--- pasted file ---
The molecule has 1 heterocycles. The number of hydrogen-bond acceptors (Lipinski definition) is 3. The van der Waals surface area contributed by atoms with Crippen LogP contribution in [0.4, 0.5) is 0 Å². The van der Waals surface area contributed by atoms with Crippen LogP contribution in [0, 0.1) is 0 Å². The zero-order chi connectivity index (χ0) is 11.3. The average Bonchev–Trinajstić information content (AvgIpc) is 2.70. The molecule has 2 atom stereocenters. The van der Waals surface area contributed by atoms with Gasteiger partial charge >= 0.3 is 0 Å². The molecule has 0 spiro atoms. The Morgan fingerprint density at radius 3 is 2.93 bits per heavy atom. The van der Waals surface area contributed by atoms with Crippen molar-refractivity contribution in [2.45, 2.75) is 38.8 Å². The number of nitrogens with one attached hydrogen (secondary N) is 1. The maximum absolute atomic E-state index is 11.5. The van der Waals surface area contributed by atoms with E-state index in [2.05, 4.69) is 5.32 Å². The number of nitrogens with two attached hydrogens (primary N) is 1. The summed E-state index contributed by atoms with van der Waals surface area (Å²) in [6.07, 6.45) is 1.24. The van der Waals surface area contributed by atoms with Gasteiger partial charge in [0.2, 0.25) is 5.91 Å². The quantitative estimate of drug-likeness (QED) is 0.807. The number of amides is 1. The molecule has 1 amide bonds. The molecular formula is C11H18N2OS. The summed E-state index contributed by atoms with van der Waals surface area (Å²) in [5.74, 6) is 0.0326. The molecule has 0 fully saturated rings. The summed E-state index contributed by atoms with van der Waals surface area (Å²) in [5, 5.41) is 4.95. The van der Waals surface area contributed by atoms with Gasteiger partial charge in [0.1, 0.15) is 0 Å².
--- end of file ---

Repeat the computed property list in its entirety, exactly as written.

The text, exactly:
The molecule has 1 heterocycles. The number of hydrogen-bond acceptors (Lipinski definition) is 3. The van der Waals surface area contributed by atoms with Crippen LogP contribution in [0.4, 0.5) is 0 Å². The van der Waals surface area contributed by atoms with Crippen LogP contribution in [0, 0.1) is 0 Å². The zero-order chi connectivity index (χ0) is 11.3. The average Bonchev–Trinajstić information content (AvgIpc) is 2.70. The molecule has 2 atom stereocenters. The van der Waals surface area contributed by atoms with Gasteiger partial charge >= 0.3 is 0 Å². The molecule has 0 spiro atoms. The Morgan fingerprint density at radius 3 is 2.93 bits per heavy atom. The van der Waals surface area contributed by atoms with Crippen molar-refractivity contribution in [2.45, 2.75) is 38.8 Å². The number of nitrogens with one attached hydrogen (secondary N) is 1. The maximum absolute atomic E-state index is 11.5. The van der Waals surface area contributed by atoms with E-state index in [2.05, 4.69) is 5.32 Å². The number of nitrogens with two attached hydrogens (primary N) is 1. The summed E-state index contributed by atoms with van der Waals surface area (Å²) in [6.07, 6.45) is 1.24. The van der Waals surface area contributed by atoms with Gasteiger partial charge in [0.2, 0.25) is 5.91 Å². The quantitative estimate of drug-likeness (QED) is 0.807. The number of amides is 1. The molecule has 1 amide bonds. The molecular formula is C11H18N2OS. The summed E-state index contributed by atoms with van der Waals surface area (Å²) in [5.74, 6) is 0.0326. The molecule has 0 fully saturated rings. The summed E-state index contributed by atoms with van der Waals surface area (Å²) in [5, 5.41) is 4.95. The van der Waals surface area contributed by atoms with Gasteiger partial charge in [0.1, 0.15) is 0 Å².